UK changes elevate disclosure on stakeholder considerations

Friday, 21 February 2020


    New reporting requirements formalise listed-company board focus on stakeholders.

    Australian directors interested in the future of governance should examine recent reforms in the United Kingdom that could take disclosure of Environmental, Social and Governance data – and the board focus on ESG – to new heights.

    New reporting requirements on how UK companies consider stakeholder needs, and a review of the UK audit profession headline key developments – and follow reporting reforms for large privately-owned UK companies and a raft of other disclosure changes.

    “2020 is the year when the focus of UK boards on stakeholders ratchets up,” says Dr Roger Barker, Head of Corporate Governance at the Institute of Directors (IOD), the UK equivalent of the Australian Institute of Company Directors (AICD), and a leading global governance expert.

    “There’s been a lot of talk in UK governance about the need for boards to broaden their focus beyond shareholders, to other stakeholders. Now, boards are being required to disclose how they govern for stakeholders and their organisations are having to disclose more ESG data.”

    Governance developments in the UK are important for Australia, for the two markets have much in common. The UK has implemented significant governance change in the past decade.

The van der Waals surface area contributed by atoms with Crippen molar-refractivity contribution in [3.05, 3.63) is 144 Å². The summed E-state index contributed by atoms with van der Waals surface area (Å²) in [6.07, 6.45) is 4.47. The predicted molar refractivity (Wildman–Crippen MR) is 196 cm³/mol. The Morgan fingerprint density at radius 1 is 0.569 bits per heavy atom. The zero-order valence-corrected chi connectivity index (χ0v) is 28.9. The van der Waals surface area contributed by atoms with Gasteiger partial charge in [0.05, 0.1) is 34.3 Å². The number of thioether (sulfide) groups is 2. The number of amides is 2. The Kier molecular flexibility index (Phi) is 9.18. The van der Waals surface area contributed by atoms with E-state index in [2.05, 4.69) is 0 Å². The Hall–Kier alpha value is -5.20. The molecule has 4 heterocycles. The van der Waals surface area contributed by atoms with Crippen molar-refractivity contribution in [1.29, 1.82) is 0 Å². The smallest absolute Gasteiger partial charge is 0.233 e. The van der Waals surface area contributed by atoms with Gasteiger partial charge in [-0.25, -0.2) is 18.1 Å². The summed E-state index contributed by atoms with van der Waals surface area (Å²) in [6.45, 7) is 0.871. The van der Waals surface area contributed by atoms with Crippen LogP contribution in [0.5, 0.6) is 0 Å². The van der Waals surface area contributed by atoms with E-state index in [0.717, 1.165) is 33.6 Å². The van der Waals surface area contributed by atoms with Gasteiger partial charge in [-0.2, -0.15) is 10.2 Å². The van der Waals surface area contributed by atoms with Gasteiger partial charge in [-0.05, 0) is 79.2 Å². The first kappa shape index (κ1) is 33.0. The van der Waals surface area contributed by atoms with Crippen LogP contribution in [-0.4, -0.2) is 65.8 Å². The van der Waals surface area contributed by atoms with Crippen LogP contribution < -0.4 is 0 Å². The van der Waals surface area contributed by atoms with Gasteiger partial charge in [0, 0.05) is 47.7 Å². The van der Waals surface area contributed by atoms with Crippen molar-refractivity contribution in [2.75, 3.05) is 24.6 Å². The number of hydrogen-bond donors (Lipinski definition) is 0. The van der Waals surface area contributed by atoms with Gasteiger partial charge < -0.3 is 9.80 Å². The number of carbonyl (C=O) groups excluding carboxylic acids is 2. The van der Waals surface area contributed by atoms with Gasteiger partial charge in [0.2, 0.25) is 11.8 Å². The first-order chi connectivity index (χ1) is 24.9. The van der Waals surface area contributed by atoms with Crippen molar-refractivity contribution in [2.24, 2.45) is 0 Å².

Like the UK, Australia has had a long-running debate on shareholder versus stakeholder capitalism. The Banking Royal Commission in Australia emphasised that boards should consider the needs of stakeholders such as customers, employees and the community – and not only shareholders.

    High-performing boards know that the distinction between stakeholder and shareholder capitalism is, in many ways, redundant. Consistently doing the right thing by stakeholders and considering them in governance decisions is smart business – and ultimately good for shareholders.

    However, there is a difference between Australian boards recognising they need to consider stakeholders in governance decision-making, and having clear legal requirements for them to do so – and being required to report on how those requirements are being met. Professor Ian Ramsay, a prominent law academic at Melbourne Law School, in an article in the Governance Leadership Centre in September 2019, called for a new debate on whether Australia should follow the United Kingdom’s lead and clarify directors’ duties to consider the interest of stakeholders, beyond shareholders.

    Ramsay believes it is time for Australian lawmakers to reconsider section 181 of the Corporations Act 2001 (good faith) and whether it should include corporate social responsibilities or explicit obligations to take account of the interests of certain classes of stakeholders.

    The UK made important changes in 2006 to clarify directors’ duties to stakeholders. Section 172(1) of the Companies Act 2006 (UK) provides that directors of a company must act in a way they consider, in good faith, would be most likely to promote the success of the company for the benefit of its members as a whole, and in doing so have regard (among other matters) to:

    • The likely consequences of any decision in the long term;
    • The interests of the company’s employees;
    • The need to foster the company’s business relationships with suppliers, customers and others; 
    • The impact of the company’s operations on the community and environment;